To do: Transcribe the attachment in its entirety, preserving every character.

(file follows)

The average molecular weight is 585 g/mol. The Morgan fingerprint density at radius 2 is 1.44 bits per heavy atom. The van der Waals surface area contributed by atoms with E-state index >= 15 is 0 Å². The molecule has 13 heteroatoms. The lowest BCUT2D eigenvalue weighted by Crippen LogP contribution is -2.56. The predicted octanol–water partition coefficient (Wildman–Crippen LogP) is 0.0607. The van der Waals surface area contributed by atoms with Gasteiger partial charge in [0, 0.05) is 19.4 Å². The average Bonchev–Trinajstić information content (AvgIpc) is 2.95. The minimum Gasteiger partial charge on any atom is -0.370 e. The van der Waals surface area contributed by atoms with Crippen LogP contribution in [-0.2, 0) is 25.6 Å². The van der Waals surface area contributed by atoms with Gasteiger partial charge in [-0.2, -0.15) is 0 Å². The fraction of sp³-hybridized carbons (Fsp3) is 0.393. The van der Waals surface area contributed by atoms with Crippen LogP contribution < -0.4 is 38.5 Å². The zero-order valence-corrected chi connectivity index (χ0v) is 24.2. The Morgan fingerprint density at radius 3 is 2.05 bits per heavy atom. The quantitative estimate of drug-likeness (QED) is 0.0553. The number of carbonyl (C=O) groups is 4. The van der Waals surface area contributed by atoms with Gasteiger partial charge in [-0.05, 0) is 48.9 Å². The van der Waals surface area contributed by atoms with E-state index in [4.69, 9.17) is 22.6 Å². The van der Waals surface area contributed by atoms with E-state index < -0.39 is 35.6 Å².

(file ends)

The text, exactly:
The average molecular weight is 585 g/mol. The Morgan fingerprint density at radius 2 is 1.44 bits per heavy atom. The van der Waals surface area contributed by atoms with E-state index >= 15 is 0 Å². The molecule has 13 heteroatoms. The lowest BCUT2D eigenvalue weighted by Crippen LogP contribution is -2.56. The predicted octanol–water partition coefficient (Wildman–Crippen LogP) is 0.0607. The van der Waals surface area contributed by atoms with Gasteiger partial charge in [0, 0.05) is 19.4 Å². The average Bonchev–Trinajstić information content (AvgIpc) is 2.95. The minimum Gasteiger partial charge on any atom is -0.370 e. The van der Waals surface area contributed by atoms with Crippen LogP contribution in [-0.2, 0) is 25.6 Å². The van der Waals surface area contributed by atoms with Gasteiger partial charge in [-0.2, -0.15) is 0 Å². The fraction of sp³-hybridized carbons (Fsp3) is 0.393. The van der Waals surface area contributed by atoms with Crippen LogP contribution < -0.4 is 38.5 Å². The zero-order valence-corrected chi connectivity index (χ0v) is 24.2. The Morgan fingerprint density at radius 3 is 2.05 bits per heavy atom. The quantitative estimate of drug-likeness (QED) is 0.0553. The number of carbonyl (C=O) groups is 4. The van der Waals surface area contributed by atoms with Gasteiger partial charge in [-0.05, 0) is 48.9 Å². The van der Waals surface area contributed by atoms with E-state index in [4.69, 9.17) is 22.6 Å². The van der Waals surface area contributed by atoms with E-state index < -0.39 is 35.6 Å².